In truth it is difficult to answer because very rarely will you find two practitioners in each of these fields who practice exactly the same way. With that said however, there are some real differences between these professions which are worth noting. They each exist for a reason because they provide a valuable service by solving different problems.
Physiotherapists tend to work with muscles and focus primarily on the region that is hurting. If you had knee pain for example they would likely massage the muscles around the knee, use technology such as ultrasound or interferential and prescribe your some home exercises to do for that joint. Physiotherapists put a big emphasis on rehabilitation of muscles. In some cases they perform spinal manipulation, which is a very different procedure to the spinal adjustments that chiropractors perform.
Osteopaths can be quite similar to chiropractors but rather than use specific ‘adjustments’ to correct spinal misalignments they tend to use long lever based ‘manipulations’ to reduce tension across joints. Osteopaths are often pain based and will generally focus their work to the area of the body that is painful.
Chiropractors are highly trained in spinal adjusting. Which rather than focussing on broad areas of the spine to reduce tension (which osteopathic and physic manipulations do), adjustments are small focussed forces designed to correct a specific misalignment of a single spinal joint. This is done with the intension of taking pressure off of a nerve. To do this correctly requires significant skill and understanding of biomechanics and neurology. This appreciation of the link between spinal alignment and the nervous system gives chiropractors a unique understanding of human health and affords a broader lens through which to assess the underlying problem(s). The pain does not necessarily give away the location of the real problem that caused it. Understanding this is where chiropractic excels.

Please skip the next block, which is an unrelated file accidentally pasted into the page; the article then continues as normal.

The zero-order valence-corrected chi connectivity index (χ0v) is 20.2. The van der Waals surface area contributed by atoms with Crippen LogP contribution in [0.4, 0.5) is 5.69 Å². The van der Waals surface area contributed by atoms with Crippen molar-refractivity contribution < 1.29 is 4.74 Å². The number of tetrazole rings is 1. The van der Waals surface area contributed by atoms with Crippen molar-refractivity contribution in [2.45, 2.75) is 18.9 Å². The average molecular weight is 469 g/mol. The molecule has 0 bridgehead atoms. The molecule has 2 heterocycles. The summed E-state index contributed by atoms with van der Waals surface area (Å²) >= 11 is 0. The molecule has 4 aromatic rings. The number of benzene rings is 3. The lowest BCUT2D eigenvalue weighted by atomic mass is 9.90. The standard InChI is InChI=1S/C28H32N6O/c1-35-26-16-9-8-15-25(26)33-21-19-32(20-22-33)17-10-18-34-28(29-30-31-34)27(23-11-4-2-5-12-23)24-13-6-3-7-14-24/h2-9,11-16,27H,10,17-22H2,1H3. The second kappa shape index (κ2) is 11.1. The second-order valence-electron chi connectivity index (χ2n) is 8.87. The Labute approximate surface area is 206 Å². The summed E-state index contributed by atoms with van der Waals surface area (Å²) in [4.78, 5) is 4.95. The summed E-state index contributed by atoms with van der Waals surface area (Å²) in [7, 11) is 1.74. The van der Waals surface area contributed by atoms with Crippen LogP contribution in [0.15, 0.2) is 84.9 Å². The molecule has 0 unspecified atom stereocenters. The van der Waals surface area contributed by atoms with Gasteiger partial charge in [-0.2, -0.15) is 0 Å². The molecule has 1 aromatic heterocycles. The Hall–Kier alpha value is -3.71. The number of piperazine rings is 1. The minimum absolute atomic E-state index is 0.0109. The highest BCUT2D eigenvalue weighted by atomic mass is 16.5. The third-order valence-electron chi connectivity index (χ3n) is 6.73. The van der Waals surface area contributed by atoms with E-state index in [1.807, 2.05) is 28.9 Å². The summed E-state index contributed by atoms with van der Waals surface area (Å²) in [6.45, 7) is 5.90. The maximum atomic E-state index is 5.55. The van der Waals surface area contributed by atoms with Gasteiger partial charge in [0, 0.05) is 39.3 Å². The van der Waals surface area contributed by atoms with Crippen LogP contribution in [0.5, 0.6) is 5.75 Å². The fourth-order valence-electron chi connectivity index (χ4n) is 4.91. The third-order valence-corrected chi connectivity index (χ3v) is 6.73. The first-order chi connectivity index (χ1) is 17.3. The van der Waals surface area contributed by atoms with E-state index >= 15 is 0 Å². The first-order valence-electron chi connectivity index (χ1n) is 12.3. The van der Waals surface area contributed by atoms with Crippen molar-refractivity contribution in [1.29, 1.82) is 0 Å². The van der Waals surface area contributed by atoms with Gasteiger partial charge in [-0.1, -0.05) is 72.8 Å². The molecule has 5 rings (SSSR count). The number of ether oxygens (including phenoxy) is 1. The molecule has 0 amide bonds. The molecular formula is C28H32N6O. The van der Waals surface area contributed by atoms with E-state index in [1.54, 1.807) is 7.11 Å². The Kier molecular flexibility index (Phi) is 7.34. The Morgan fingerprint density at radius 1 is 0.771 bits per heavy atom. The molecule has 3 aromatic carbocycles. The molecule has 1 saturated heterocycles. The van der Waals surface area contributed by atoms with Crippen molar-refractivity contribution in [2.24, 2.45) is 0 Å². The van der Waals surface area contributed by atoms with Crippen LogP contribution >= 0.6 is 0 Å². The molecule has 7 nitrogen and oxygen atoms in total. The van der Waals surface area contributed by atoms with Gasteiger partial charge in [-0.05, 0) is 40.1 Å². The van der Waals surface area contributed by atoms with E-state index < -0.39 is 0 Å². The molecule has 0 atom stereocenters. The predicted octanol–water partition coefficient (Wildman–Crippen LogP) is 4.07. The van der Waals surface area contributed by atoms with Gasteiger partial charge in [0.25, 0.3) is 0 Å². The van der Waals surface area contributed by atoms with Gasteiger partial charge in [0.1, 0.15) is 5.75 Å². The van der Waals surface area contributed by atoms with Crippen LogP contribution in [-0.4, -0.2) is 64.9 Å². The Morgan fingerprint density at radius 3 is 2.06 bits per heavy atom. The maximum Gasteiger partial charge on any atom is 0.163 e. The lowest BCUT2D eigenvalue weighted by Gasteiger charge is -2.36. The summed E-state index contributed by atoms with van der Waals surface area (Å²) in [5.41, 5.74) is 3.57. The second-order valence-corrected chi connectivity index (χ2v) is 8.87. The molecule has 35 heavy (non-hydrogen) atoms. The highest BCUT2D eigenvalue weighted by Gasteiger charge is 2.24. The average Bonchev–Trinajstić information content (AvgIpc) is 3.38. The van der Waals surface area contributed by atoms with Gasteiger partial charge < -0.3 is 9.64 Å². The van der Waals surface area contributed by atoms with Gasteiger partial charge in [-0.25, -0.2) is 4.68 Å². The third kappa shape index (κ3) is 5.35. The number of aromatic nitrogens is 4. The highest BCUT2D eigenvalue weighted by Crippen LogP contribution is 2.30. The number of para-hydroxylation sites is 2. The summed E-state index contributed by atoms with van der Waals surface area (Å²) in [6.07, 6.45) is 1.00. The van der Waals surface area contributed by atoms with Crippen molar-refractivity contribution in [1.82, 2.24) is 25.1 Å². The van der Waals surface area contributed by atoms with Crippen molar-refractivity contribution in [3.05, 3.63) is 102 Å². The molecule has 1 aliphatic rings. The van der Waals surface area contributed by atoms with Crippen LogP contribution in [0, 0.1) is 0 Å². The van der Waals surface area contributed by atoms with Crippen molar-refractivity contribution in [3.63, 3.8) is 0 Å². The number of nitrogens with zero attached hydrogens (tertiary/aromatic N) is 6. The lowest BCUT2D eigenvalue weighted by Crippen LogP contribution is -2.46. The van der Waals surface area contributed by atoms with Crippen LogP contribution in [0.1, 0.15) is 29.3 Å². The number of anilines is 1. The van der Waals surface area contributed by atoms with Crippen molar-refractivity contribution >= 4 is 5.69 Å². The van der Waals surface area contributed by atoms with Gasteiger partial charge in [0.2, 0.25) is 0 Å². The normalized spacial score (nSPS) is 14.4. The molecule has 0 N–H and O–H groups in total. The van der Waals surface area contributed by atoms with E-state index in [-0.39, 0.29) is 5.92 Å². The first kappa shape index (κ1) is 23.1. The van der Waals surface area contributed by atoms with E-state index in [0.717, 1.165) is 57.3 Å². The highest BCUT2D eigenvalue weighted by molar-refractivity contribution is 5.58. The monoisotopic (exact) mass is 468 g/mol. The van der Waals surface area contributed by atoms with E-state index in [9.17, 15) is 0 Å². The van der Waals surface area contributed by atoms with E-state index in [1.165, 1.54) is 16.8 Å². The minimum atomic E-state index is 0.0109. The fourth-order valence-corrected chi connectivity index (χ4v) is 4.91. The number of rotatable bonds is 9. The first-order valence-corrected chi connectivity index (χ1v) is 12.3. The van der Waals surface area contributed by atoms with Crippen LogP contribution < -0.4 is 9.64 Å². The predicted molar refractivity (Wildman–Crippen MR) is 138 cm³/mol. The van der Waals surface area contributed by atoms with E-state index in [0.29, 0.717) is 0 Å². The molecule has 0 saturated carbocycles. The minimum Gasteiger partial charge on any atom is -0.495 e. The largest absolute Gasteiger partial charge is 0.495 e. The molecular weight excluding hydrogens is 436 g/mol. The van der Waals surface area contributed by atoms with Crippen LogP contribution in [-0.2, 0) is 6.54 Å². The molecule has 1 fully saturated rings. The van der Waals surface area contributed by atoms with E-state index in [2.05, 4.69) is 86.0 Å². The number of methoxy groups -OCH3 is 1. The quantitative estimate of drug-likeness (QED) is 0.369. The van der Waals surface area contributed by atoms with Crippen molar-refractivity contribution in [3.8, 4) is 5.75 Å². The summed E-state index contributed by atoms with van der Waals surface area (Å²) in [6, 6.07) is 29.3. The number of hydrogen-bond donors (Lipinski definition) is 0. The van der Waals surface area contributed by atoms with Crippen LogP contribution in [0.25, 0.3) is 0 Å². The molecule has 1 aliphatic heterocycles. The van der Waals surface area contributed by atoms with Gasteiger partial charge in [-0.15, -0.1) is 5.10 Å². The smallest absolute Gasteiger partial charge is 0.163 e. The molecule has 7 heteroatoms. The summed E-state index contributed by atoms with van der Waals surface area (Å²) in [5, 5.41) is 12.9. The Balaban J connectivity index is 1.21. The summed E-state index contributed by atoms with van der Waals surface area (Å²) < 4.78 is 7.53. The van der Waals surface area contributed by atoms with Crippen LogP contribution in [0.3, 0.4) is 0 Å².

For example, knee pain may be caused by a weakness in a thigh muscle that is further caused by pelvic and lower back misalignment which is disturbing the neurological communication between the brain and that muscle. With this muscle now weak the knee is vulnerable to injury. The real solution is therefore to correct the problem in the spine and then address the secondary issues at the knee joint. There may also be problems with this patients nutrition or exercise habits that are adding further stress in and preventing healing. The foot and ankle joints may also be a factor to be considered. This holistic understanding of health is common to practitioners of chiropractic.
Chiropractors tend to focus on overall wellness and attempt to restore as many natural conditions as possible (spinal alignment, neurology and lifestyle) to allow the body to heal. Chiropractors work from the premise that the human body is designed to be healthy and that symptoms occur because of imbalances created by an accumulation of lifestyle stresses and injuries in the body. By removing these blockages the body is then able to return to health.
Physiotherapists and Osteopaths can tend to be more medical in their approach by treating painful areas and focussing therapies directly onto them. Many chiropractors also practice with the intent to simply treat symptoms as well. There is probably a 50:50 split within the chiropractic profession between those who practice a wellness based approach and those who are symptom based. Having said that I have also met Osteopaths and Physios who are heavily wellness focussed.
To summarise there are some commonalties among the professions, they can each tend to help with the same problems, it is mostly the philosophy and mindset behind the practitioner and the types of treatments that are used which differ. Now you probably have an appreciation of the differences and why this is a challenging question to answer completely.